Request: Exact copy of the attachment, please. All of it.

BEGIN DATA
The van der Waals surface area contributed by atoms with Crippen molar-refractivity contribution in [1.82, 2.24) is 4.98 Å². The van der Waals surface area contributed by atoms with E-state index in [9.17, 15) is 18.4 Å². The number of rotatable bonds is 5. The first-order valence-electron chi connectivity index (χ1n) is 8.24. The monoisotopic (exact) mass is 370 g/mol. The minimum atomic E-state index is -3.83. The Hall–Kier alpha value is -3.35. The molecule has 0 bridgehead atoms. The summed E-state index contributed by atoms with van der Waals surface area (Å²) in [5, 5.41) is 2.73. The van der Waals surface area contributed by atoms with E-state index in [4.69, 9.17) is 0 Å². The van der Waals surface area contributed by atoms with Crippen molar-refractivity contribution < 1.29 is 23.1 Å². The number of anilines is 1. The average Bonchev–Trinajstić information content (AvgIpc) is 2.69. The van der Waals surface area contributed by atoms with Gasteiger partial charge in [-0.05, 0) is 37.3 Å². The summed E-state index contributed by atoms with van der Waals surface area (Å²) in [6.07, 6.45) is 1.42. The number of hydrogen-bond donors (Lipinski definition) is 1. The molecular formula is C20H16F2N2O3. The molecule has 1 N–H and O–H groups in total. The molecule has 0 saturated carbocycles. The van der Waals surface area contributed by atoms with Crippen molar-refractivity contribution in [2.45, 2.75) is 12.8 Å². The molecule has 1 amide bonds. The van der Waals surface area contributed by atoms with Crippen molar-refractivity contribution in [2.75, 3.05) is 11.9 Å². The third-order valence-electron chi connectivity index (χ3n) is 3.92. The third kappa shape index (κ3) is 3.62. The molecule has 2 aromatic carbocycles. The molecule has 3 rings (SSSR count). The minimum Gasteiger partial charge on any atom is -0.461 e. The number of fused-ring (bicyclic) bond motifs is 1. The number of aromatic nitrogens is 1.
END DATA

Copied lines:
The van der Waals surface area contributed by atoms with Crippen molar-refractivity contribution in [1.82, 2.24) is 4.98 Å². The van der Waals surface area contributed by atoms with E-state index in [9.17, 15) is 18.4 Å². The number of rotatable bonds is 5. The first-order valence-electron chi connectivity index (χ1n) is 8.24. The monoisotopic (exact) mass is 370 g/mol. The minimum atomic E-state index is -3.83. The Hall–Kier alpha value is -3.35. The molecule has 0 bridgehead atoms. The summed E-state index contributed by atoms with van der Waals surface area (Å²) in [5, 5.41) is 2.73. The van der Waals surface area contributed by atoms with E-state index in [4.69, 9.17) is 0 Å². The van der Waals surface area contributed by atoms with Crippen molar-refractivity contribution < 1.29 is 23.1 Å². The number of anilines is 1. The average Bonchev–Trinajstić information content (AvgIpc) is 2.69. The van der Waals surface area contributed by atoms with Gasteiger partial charge in [-0.05, 0) is 37.3 Å². The summed E-state index contributed by atoms with van der Waals surface area (Å²) in [6.07, 6.45) is 1.42. The number of hydrogen-bond donors (Lipinski definition) is 1. The molecular formula is C20H16F2N2O3. The molecule has 1 N–H and O–H groups in total. The molecule has 0 saturated carbocycles. The van der Waals surface area contributed by atoms with Crippen molar-refractivity contribution in [2.45, 2.75) is 12.8 Å². The molecule has 1 amide bonds. The van der Waals surface area contributed by atoms with Crippen molar-refractivity contribution in [2.75, 3.05) is 11.9 Å². The third-order valence-electron chi connectivity index (χ3n) is 3.92. The third kappa shape index (κ3) is 3.62. The molecule has 2 aromatic carbocycles. The molecule has 3 rings (SSSR count). The minimum Gasteiger partial charge on any atom is -0.461 e. The number of fused-ring (bicyclic) bond motifs is 1. The number of aromatic nitrogens is 1.